What would happen if you took a humorous Pepsi ad and turned it into a feature-length film? That is the question that Uncle Drew attempts to answer in a cool and surprisingly funny 1 hour and 40 minutes. The film is based on a Pepsi ‘mini-series’ of commercials in which Kyrie Irving, dressed as an elderly man, plays a game of basketball with a younger...read more
What would happen if you took a humorous Pepsi ad and turned it into a feature-length film? That is the question that Uncle Drew attempts to answer in a cool and surprisingly funny 1 hour and 40 minutes. The film is based on a Pepsi ‘mini-series’ of commercials in which Kyrie Irving, dressed as an elderly man, plays a game of basketball with a younger crowd. The ads are slightly different in nature - they're focused on the magic of watching Irving on the court - but still carry a humorous tone throughout.
The success of these ads led Pepsi, along with director Charles Stone III, to turn the concept into a fully fleshed out film. The plot centers around Dax (Lil Rel Howery), a hapless Footlocker employee with a deep love of basketball. On the side, he’s also an amateur basketball coach and is training his team to participate in a tournament at Harlem’s Rucker Park. When his arch-nemesis Mookie (a crude but funny Nick Kroll) swoops in and steals his team - and his girl, played by the ever-hilarious Tiffany Haddish - Dax needs to come up with a Plan B to stay in the game. That’s where Uncle Drew (Kyrie Irving) comes in.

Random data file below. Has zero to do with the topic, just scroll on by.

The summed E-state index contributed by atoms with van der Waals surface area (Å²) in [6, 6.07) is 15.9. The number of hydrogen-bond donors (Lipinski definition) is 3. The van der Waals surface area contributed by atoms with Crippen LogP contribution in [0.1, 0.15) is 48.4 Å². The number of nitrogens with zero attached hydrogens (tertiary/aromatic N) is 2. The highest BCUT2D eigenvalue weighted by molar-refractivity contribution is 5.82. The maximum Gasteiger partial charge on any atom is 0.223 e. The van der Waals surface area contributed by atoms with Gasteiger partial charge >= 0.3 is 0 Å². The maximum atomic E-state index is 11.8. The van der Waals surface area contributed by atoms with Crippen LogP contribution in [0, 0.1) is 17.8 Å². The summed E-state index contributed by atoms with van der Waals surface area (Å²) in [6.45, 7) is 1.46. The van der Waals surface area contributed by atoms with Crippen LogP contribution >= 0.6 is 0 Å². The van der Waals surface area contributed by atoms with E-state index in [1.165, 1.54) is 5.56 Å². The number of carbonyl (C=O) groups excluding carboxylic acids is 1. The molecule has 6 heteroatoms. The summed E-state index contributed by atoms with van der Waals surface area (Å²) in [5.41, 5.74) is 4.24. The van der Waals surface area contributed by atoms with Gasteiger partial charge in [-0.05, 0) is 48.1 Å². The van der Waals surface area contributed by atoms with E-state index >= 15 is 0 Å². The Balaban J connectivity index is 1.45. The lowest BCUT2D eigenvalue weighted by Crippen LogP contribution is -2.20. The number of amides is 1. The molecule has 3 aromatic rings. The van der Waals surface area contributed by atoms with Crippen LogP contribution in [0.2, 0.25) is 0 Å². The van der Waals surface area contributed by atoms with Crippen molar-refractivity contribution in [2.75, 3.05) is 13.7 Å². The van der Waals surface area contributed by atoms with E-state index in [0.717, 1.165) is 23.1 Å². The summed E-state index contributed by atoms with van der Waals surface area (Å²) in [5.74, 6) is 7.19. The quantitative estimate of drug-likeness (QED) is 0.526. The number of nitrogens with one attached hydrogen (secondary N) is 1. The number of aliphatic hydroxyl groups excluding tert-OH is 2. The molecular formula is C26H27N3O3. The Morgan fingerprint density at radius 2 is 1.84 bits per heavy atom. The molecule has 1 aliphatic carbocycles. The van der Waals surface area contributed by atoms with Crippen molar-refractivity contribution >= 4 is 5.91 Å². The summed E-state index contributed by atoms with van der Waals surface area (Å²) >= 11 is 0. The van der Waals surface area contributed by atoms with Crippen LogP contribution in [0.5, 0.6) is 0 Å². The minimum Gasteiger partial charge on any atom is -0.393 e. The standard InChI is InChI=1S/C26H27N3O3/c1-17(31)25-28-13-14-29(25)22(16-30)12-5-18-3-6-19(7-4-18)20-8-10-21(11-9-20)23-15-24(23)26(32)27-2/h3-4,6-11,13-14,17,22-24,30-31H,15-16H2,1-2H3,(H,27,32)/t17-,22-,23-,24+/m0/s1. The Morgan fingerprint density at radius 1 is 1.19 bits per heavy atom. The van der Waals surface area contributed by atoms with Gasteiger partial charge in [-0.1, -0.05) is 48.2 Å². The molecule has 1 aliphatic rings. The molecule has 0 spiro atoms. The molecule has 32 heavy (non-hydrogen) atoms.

What ensues next is a fun road trip to go find and enlist Uncle Drew’s old teammates for their dream team - and by old, we mean old. The team is portrayed by basketball powerhouses like Chris Webber, Reggie Miller, Nate Robinson, and Shaquille O’Neal, an assortment of NBA giants anyone would kill to watch on the court. Of course, the real hilarity lies in watching them put the moves out while wearing several layers of makeup and prosthetics, an endeavor they are able to pull off quite impressively.
What works about Uncle Drew is that it doesn’t pretend to be something it’s not. Its plot is simple at best and predictable at worst. It’s not a thought-provoking and life-changing film. It wants to give viewers what many will go to the theatre looking for: a feeling of connecting with people they admire. Let’s face it, who doesn’t want to see the lovable Shaq as an aging kung fu instructor breakdancing on the dance floor? Even if you were never a huge basketball fan, you could definitely get in on this joke.
For those who are basketball fans, they will find this film even more of a treat. Uncle Drew makes viewers feel like they are in on some sort of inside joke with the characters in the movie and, throughout the film, they touch upon some of each player’s real-life weaknesses, and frequently reference details from pop culture. In that sense, the film is able to delight viewers by nodding towards a base of shared knowledge. Recognizing these references, I’ll admit, made the movie that much more fun to watch.
Of course, Uncle Drew is not a great film - it’s essentially a walking ad for Pepsi (and plenty of other products), and the resolution of the film is evident within the first ten minutes. But in the end, that’s all okay. It’s not really an original film, but it’s funny and straightforward enough for viewers to have an enjoyable night out at the movies. If you’re looking for a movie to make you laugh, and especially if you’re a fan of basketball, this is certainly a good pick for your Friday night.
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